Electroconvulsive Therapy (ECT)

Electroconvulsive therapy (ECT) can help patients suffering severe depression, suicidal thoughts and other mental health illnesses when medications and other therapies are not working. ECT can provide rapid improvement for patients whose mental illness and related symptoms are severe and difficult to manage.

Banner Behavioral Health facilities perform this highly specialized brain stimulation technique in a safe and controlled environment.

What Is Electroconvulsive Therapy (ECT)?

ECT is a type of Somatic Therapy that sends small electrical currents through the brain to trigger a brief seizure. ECT appears to change a patient’s brain chemistry, quickly reversing symptoms of certain mental health conditions.

The effects of ECT are not permanent. Generally, patients are prescribed medication and psychotherapy. Patients may also require maintenance ECT treatments.

Banner Health’s team of skilled, compassionate health care professionals crafts each patient a personalized treatment plan. To maximize your outcomes and ensure you receive the best care possible, your care team guides and supports you throughout treatment and follow-up care. We diligently monitor your progress to quickly and effectively shift strategies if needed.

Who Would Benefit from ECT?

ECT is most commonly used to help patients with clinical depression or those who don’t respond to medication or talk therapy. Also, because ECT works quickly, it can be used when patients are at immediate risk for suicide or self-harm.

ECT has proven to be most effective in treating patients with the following illnesses and disorders:

ECT can also be an option for more vulnerable patients, including:

  • Pregnant women
  • Older adults
  • Those unable to tolerate medication side effects
  • Those at-risk of drug interactions

What Can I Expect During ECT?

Banner Health’s team of care professionals complete physical and psychiatric evaluations prior to prescribing a patient ECT. This comprehensive approach ensures you are properly diagnosed, minimizes your risks of adverse side effects and maximizes your ECT benefits.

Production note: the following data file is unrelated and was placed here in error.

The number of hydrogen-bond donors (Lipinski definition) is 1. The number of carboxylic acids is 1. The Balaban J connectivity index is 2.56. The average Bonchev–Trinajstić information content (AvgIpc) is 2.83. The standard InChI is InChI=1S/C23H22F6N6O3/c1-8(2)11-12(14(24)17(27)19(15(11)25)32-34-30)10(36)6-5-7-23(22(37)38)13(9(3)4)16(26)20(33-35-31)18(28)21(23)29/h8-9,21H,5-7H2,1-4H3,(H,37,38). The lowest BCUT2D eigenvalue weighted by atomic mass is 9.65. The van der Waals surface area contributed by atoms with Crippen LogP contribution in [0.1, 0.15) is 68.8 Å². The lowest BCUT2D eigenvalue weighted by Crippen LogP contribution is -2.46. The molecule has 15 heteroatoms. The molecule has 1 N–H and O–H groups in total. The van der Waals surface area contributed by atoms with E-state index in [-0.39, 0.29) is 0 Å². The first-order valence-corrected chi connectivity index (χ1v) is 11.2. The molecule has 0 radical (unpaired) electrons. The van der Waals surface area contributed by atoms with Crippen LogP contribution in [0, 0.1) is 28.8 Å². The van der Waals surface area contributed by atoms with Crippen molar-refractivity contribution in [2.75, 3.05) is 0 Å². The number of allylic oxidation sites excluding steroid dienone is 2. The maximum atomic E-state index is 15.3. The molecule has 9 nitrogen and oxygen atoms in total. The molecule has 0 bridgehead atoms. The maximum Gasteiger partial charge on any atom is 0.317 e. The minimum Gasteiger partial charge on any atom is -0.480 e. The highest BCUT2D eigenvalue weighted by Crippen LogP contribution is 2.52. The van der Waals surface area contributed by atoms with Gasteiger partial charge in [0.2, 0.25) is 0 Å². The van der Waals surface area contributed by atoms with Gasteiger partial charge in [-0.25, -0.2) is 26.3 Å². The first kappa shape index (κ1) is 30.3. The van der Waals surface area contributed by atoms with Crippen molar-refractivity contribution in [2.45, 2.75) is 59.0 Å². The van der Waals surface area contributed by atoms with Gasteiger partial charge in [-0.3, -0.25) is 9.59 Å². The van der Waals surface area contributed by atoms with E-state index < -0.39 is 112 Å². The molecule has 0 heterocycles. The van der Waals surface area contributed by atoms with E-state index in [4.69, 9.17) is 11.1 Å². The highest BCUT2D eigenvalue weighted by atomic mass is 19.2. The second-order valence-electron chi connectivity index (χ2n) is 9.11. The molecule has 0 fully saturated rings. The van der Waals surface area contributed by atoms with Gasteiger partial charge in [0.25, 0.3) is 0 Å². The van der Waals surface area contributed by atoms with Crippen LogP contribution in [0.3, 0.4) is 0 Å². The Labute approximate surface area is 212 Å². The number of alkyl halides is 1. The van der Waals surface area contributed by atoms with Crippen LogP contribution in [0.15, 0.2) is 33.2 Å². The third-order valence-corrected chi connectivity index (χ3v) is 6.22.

ECT is performed under general anesthesia. You are not awake for the procedure nor do you feel the electric currents. Patients also receive a muscle relaxer to help prevent convulsions caused by the seizure.

During the procedure, electrodes are positioned on your scalp. To cause a seizure, an electrical current is passed between the electrodes for 30 to 60 seconds. Your health vitals are monitored throughout the procedure to ensure your safety.

ECT may be done as an inpatient or outpatient procedure.

How Long Does ECT Take?

An ECT procedure generally takes five to 10 minutes plus time for preparation and recovery – in total, approximately one to two hours. Most patients have treatment 2 or 3 times a week for approximately 1 month – for a total of 8 to 12 treatments. Additionally, some patients may need maintenance treatment.

Are There Side Effects to ECT?

Side effects associated with ECT are uncommon and generally mild. Following the procedure, you may experience headaches, nausea, soreness and confusion for a few hours.

Additionally, some patients have memory loss of events a few months, weeks or days leading up to treatment. Usually, these memory problems improve after treatment ends.

All medical procedures, especially those using anesthesia, run the risk of medical complications. For this reason, Banner Health’s team of skilled doctors and nurses closely monitors your vitals throughout your procedure. Additionally, all Banner Health patients receiving ECT complete comprehensive physical and mental health testing to ensure they’re healthy enough for the procedure.

Why Does ECT Work?

There are a lot of unknowns about why ECT works. Doctors believe it promotes changes in how brain cells communicate, stimulates the development of new brain cells and increases neurotransmitters such as serotonin and dopamine. Another theory is that a seizure somehow resets the brain.

Many patients notice an improvement in their symptoms after about six treatments.

Patients need to continue with ongoing treatment for their mental health condition to prevent relapse. Ongoing treatment may include medication and psychotherapy.